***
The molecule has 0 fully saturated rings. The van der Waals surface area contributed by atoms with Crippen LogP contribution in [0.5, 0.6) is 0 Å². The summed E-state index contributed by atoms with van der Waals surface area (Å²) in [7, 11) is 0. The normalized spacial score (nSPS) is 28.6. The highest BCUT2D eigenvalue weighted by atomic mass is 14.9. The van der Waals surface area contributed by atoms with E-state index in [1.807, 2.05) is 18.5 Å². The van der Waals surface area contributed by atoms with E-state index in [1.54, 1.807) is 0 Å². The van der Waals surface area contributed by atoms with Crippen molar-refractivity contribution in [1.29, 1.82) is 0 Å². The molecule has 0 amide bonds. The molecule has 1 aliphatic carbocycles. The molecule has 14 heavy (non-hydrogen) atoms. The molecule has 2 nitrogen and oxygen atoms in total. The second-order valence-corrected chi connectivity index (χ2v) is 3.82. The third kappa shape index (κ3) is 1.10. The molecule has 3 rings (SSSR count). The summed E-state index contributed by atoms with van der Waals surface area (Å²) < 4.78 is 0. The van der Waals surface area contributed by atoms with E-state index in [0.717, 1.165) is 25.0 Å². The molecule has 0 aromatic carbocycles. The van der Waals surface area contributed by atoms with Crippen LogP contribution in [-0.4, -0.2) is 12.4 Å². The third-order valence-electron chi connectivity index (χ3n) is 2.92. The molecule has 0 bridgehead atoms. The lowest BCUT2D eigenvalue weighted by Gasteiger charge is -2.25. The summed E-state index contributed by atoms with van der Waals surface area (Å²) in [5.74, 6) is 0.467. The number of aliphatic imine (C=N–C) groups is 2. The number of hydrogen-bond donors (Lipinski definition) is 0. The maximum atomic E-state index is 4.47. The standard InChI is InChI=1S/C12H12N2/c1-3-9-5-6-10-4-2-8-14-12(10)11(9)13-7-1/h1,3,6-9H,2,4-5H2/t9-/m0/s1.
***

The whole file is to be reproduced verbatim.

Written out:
The molecule has 0 fully saturated rings. The van der Waals surface area contributed by atoms with Crippen LogP contribution in [0.5, 0.6) is 0 Å². The summed E-state index contributed by atoms with van der Waals surface area (Å²) in [7, 11) is 0. The normalized spacial score (nSPS) is 28.6. The highest BCUT2D eigenvalue weighted by atomic mass is 14.9. The van der Waals surface area contributed by atoms with E-state index in [1.807, 2.05) is 18.5 Å². The van der Waals surface area contributed by atoms with E-state index in [1.54, 1.807) is 0 Å². The van der Waals surface area contributed by atoms with Crippen molar-refractivity contribution in [1.29, 1.82) is 0 Å². The molecule has 0 amide bonds. The molecule has 1 aliphatic carbocycles. The molecule has 14 heavy (non-hydrogen) atoms. The molecule has 2 nitrogen and oxygen atoms in total. The second-order valence-corrected chi connectivity index (χ2v) is 3.82. The third kappa shape index (κ3) is 1.10. The molecule has 3 rings (SSSR count). The summed E-state index contributed by atoms with van der Waals surface area (Å²) < 4.78 is 0. The van der Waals surface area contributed by atoms with E-state index in [0.717, 1.165) is 25.0 Å². The molecule has 0 aromatic carbocycles. The van der Waals surface area contributed by atoms with Crippen LogP contribution in [-0.4, -0.2) is 12.4 Å². The third-order valence-electron chi connectivity index (χ3n) is 2.92. The molecule has 0 bridgehead atoms. The lowest BCUT2D eigenvalue weighted by Gasteiger charge is -2.25. The summed E-state index contributed by atoms with van der Waals surface area (Å²) in [5.74, 6) is 0.467. The number of aliphatic imine (C=N–C) groups is 2. The number of hydrogen-bond donors (Lipinski definition) is 0. The maximum atomic E-state index is 4.47. The standard InChI is InChI=1S/C12H12N2/c1-3-9-5-6-10-4-2-8-14-12(10)11(9)13-7-1/h1,3,6-9H,2,4-5H2/t9-/m0/s1.